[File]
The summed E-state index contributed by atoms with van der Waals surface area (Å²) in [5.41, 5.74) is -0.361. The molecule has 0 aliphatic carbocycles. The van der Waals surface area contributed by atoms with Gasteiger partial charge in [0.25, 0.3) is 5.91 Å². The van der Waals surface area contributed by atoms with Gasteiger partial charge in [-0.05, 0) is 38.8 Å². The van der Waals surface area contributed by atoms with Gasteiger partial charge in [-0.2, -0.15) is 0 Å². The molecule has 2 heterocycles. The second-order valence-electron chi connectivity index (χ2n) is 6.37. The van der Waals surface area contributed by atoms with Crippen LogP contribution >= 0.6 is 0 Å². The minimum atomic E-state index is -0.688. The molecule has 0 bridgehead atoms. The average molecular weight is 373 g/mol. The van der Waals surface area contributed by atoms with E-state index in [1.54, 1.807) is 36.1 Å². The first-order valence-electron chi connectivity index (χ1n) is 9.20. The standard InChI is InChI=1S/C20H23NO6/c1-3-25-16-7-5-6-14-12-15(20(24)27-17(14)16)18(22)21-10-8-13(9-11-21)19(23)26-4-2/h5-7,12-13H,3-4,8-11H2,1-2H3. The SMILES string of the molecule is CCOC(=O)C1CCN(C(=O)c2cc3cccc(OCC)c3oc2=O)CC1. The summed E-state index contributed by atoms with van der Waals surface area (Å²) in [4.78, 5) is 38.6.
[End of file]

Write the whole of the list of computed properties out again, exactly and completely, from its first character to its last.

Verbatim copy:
The summed E-state index contributed by atoms with van der Waals surface area (Å²) in [5.41, 5.74) is -0.361. The molecule has 0 aliphatic carbocycles. The van der Waals surface area contributed by atoms with Gasteiger partial charge in [0.25, 0.3) is 5.91 Å². The van der Waals surface area contributed by atoms with Gasteiger partial charge in [-0.05, 0) is 38.8 Å². The van der Waals surface area contributed by atoms with Gasteiger partial charge in [-0.2, -0.15) is 0 Å². The molecule has 2 heterocycles. The second-order valence-electron chi connectivity index (χ2n) is 6.37. The van der Waals surface area contributed by atoms with Crippen LogP contribution >= 0.6 is 0 Å². The minimum atomic E-state index is -0.688. The molecule has 0 bridgehead atoms. The average molecular weight is 373 g/mol. The van der Waals surface area contributed by atoms with E-state index in [1.54, 1.807) is 36.1 Å². The first-order valence-electron chi connectivity index (χ1n) is 9.20. The standard InChI is InChI=1S/C20H23NO6/c1-3-25-16-7-5-6-14-12-15(20(24)27-17(14)16)18(22)21-10-8-13(9-11-21)19(23)26-4-2/h5-7,12-13H,3-4,8-11H2,1-2H3. The SMILES string of the molecule is CCOC(=O)C1CCN(C(=O)c2cc3cccc(OCC)c3oc2=O)CC1. The summed E-state index contributed by atoms with van der Waals surface area (Å²) in [4.78, 5) is 38.6.